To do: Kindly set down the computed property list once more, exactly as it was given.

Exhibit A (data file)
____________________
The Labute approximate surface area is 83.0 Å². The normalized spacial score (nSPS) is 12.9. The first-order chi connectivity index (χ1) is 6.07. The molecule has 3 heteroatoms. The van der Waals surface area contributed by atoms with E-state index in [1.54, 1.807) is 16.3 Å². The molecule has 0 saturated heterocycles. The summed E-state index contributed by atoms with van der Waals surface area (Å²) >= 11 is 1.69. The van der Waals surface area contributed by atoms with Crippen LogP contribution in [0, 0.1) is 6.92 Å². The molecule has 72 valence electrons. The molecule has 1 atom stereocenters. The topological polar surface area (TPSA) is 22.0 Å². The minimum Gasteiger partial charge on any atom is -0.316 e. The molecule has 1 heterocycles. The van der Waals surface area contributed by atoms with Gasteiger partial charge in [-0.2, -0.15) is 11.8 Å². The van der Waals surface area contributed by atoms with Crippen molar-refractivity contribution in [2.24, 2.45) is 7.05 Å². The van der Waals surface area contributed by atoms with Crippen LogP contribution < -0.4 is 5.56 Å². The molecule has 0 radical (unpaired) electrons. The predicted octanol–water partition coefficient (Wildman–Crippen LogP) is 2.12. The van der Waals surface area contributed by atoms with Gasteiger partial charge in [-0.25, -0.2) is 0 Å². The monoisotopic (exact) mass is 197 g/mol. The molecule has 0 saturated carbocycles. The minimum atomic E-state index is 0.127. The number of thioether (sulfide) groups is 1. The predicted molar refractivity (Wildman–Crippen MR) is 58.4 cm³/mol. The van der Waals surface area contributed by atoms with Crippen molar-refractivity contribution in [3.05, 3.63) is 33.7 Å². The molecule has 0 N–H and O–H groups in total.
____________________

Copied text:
The Labute approximate surface area is 83.0 Å². The normalized spacial score (nSPS) is 12.9. The first-order chi connectivity index (χ1) is 6.07. The molecule has 3 heteroatoms. The van der Waals surface area contributed by atoms with E-state index in [1.54, 1.807) is 16.3 Å². The molecule has 0 saturated heterocycles. The summed E-state index contributed by atoms with van der Waals surface area (Å²) >= 11 is 1.69. The van der Waals surface area contributed by atoms with Crippen LogP contribution in [0, 0.1) is 6.92 Å². The molecule has 72 valence electrons. The molecule has 1 atom stereocenters. The topological polar surface area (TPSA) is 22.0 Å². The minimum Gasteiger partial charge on any atom is -0.316 e. The molecule has 1 heterocycles. The van der Waals surface area contributed by atoms with Gasteiger partial charge in [-0.2, -0.15) is 11.8 Å². The van der Waals surface area contributed by atoms with Crippen molar-refractivity contribution in [2.24, 2.45) is 7.05 Å². The van der Waals surface area contributed by atoms with Crippen LogP contribution < -0.4 is 5.56 Å². The molecule has 0 radical (unpaired) electrons. The predicted octanol–water partition coefficient (Wildman–Crippen LogP) is 2.12. The van der Waals surface area contributed by atoms with Gasteiger partial charge in [-0.25, -0.2) is 0 Å². The monoisotopic (exact) mass is 197 g/mol. The molecule has 0 saturated carbocycles. The minimum atomic E-state index is 0.127. The number of thioether (sulfide) groups is 1. The predicted molar refractivity (Wildman–Crippen MR) is 58.4 cm³/mol. The van der Waals surface area contributed by atoms with Crippen molar-refractivity contribution in [3.05, 3.63) is 33.7 Å². The molecule has 0 N–H and O–H groups in total.